The storylines converge when Mariner’s virus-planting plan requires someone capable of internally storing the tech to go over to the Pakled ship, and Peanut Hamper—the obvious perfect choice—reveals her true nature: She’s kind of a jerk. Tendi takes a double punch as she watches the cutesy-turn-cowardly robot beam away only to see Rutherford volunteer as computer-virus-carrying tribute. D’Vana is convinced her best friend (and maybe more, it’s hard to tell with these two) is stuck in some kind of courageous mode. But no, this is the real Sam, and of course he is ready to help save the ship. That’s all Shaxs needs to hear as he loads the ensign on his back, bounds through Pakled-infested corridors to the shuttle the ensigns have been fixing all season, and literally blasts his way out of the ship. He is loving this!
Surprise surprise surprise
As the episode progresses past the halfway point, Lower Decks moves from comedy to catastrophe with more action than we have seen all season long. Ransom is going full Kirk Fu to repel boarders, an injured Freeman is put under the
ferociously feline gentle care of Dr. T’Ana, and Mariner finds herself in command of the ship. God help us all. Over on the Pakled ship, Shaxs is literally having the best day of his life as he mows down Pakleds protecting “baby bear” Rutherford. But to no one’s surprise, Badgey double-crosses his father, refusing to load the virus. However, the psychopathic AI helper was happy to set the Pakled ship to self-destruct, so the buff Bajoran seized on this moment to go out in a genuine blaze of glory, sacrificing himself to save Sam. That’s right, this animated comedy just killed off a main character. Bet you didn’t see that coming.
And Lower Decks doesn’t even give you a moment to ponder your own mortality as three more big bad Pakled ships show up and Captain Mariner has run out of crazy ideas short of abandoning ship. This all feels like the perfect cliffhanger moment, but “No Small Parts” has one more surprise up its sleeve: William F-ing Riker. Apparently, CBS is now required to Frakes up season finales as the USS Titan roars in on the theme to Star Trek: The Next Generation to save the day and scare off the Pakleds. And Marina Sirtis’ Troi is there too this time, masterfully lending some much-needed sarcastic wit to these serious events.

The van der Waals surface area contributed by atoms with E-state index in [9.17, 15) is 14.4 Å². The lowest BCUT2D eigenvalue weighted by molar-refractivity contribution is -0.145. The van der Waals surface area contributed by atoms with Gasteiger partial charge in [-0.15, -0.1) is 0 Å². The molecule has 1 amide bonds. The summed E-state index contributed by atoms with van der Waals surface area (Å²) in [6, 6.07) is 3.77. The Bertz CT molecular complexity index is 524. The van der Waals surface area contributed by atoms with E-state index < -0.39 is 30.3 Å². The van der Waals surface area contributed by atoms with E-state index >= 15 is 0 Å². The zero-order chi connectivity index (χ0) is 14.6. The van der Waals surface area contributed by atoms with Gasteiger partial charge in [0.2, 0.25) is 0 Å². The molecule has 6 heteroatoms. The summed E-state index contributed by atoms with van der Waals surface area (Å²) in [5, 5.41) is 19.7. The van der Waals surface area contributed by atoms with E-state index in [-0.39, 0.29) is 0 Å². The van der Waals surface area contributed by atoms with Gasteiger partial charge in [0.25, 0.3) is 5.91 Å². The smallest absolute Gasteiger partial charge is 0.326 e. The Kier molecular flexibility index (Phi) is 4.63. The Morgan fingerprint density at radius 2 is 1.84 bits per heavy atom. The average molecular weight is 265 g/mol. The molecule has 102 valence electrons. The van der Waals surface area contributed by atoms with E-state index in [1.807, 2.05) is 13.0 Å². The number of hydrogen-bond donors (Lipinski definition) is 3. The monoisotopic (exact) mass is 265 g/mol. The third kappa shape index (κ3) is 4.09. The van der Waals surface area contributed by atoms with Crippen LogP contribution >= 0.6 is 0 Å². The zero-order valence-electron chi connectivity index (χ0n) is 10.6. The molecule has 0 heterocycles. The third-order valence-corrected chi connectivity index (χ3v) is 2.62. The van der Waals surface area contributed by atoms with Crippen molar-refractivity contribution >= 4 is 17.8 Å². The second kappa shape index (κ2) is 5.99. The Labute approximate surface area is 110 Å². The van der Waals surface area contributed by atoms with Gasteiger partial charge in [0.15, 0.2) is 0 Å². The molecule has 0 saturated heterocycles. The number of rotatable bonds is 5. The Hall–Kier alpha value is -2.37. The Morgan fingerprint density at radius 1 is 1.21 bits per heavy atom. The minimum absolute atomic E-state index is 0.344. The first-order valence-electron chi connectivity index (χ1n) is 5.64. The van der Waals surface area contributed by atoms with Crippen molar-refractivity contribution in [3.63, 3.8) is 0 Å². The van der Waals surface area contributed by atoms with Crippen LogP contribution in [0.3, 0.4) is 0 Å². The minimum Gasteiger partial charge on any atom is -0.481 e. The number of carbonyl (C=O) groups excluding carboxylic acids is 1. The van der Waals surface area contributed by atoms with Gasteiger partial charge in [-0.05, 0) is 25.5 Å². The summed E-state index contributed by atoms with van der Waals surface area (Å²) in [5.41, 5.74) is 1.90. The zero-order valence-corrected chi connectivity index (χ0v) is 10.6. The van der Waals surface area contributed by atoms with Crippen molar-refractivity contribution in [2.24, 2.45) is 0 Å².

In standard Lower Decks fashion, we get an episode wrap-up cooldown in the Cerritos bar (after a somber funeral for Shaxs) as the ship gets returned to showroom condition. Of course, Riker is old friends with Freeman and Mariner. Troi is calling out Ransom’s macho over-compensation. And our four ensigns are together again, although Rutherford losing his implant has rebooted him back to episode one mode, so Tendi gets to become his best friend all over again!
Freeman and daughter Mariner have also come to a détente and even an alliance. The captain has a new private mission to deal with all these loose ends the Federation is ignoring, and her insubordinate offspring is the perfect ensign to help her do it under the subspace radar. Beckett and Brad also appear to have achieved a new friendship level after facing everything they have together. Unfortunately, this camaraderie doesn’t last as there is one last surprise in store.
Brad finally gets his ultimate dream. Ransom recommends him for promotion and transfer to the Titan. We leave it there, with a confident Lt. Brad jazzily warping off with Riker and crew and Mariner left stewing alone in her Cerritos hallway bunk. To be continued…
The Next Next Generation
“No Small Parts” moved Star Trek: Lower Decks into a whole new level. The previous episode (“Crisis Point”) parodied Star Trek movies; this episode delivered a Star Trek movie… and a pretty good one at that. All the right elements were there from the action, character moments, high stakes, a strong theme, surprises, and of course, lots of explosions. With many of the gags front-loaded, as the episode progressed this season finale felt more and more like a top-notch entry from the Next Gen era of Star Trek that inspired this animated comedy.
Even with all the nods to the past, “No Small Parts” was not a mere exercise in nostalgia, but a unique take on Star Trek. Writer and show creator Mike McMahan was even taking the franchise he loves to task, asking some tough questions about how the vaunted ideals of the Federation and Starfleet may have some unintended consequences. And while bringing in the Troi-Rikers as ringers was a guaranteed crowd-pleaser, this finale was also willing to again take risks. Killing off a major character wasn’t something expected of Trek’s first official comedy, although perhaps we should have expected to lose the Bajoran security officer in the first season of a show developed by a man obsessed with TNG.